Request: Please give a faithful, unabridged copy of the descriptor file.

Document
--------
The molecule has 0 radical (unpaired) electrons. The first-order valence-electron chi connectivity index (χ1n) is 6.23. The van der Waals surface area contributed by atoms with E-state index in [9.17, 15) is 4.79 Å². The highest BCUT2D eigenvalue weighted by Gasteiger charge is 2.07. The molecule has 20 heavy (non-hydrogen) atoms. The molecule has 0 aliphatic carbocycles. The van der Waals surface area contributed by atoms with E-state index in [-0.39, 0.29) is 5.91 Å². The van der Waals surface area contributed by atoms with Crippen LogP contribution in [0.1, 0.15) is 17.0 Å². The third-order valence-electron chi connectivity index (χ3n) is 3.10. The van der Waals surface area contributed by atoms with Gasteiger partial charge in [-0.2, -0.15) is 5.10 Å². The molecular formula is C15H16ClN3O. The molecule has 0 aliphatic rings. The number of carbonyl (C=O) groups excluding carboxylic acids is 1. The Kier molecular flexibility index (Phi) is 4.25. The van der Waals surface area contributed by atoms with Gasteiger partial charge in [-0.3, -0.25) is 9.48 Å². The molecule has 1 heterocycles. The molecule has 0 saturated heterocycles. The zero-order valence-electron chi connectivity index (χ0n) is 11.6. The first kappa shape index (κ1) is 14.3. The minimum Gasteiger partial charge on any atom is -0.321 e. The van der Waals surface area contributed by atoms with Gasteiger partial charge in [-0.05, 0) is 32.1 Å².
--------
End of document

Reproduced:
The molecule has 0 radical (unpaired) electrons. The first-order valence-electron chi connectivity index (χ1n) is 6.23. The van der Waals surface area contributed by atoms with E-state index in [9.17, 15) is 4.79 Å². The highest BCUT2D eigenvalue weighted by Gasteiger charge is 2.07. The molecule has 20 heavy (non-hydrogen) atoms. The molecule has 0 aliphatic carbocycles. The van der Waals surface area contributed by atoms with E-state index in [-0.39, 0.29) is 5.91 Å². The van der Waals surface area contributed by atoms with Crippen LogP contribution in [0.1, 0.15) is 17.0 Å². The third-order valence-electron chi connectivity index (χ3n) is 3.10. The van der Waals surface area contributed by atoms with Gasteiger partial charge in [-0.2, -0.15) is 5.10 Å². The molecular formula is C15H16ClN3O. The molecule has 0 aliphatic rings. The number of carbonyl (C=O) groups excluding carboxylic acids is 1. The Kier molecular flexibility index (Phi) is 4.25. The van der Waals surface area contributed by atoms with Gasteiger partial charge in [-0.3, -0.25) is 9.48 Å². The molecule has 1 heterocycles. The molecule has 0 saturated heterocycles. The zero-order valence-electron chi connectivity index (χ0n) is 11.6. The first kappa shape index (κ1) is 14.3. The minimum Gasteiger partial charge on any atom is -0.321 e. The van der Waals surface area contributed by atoms with Gasteiger partial charge in [-0.05, 0) is 32.1 Å².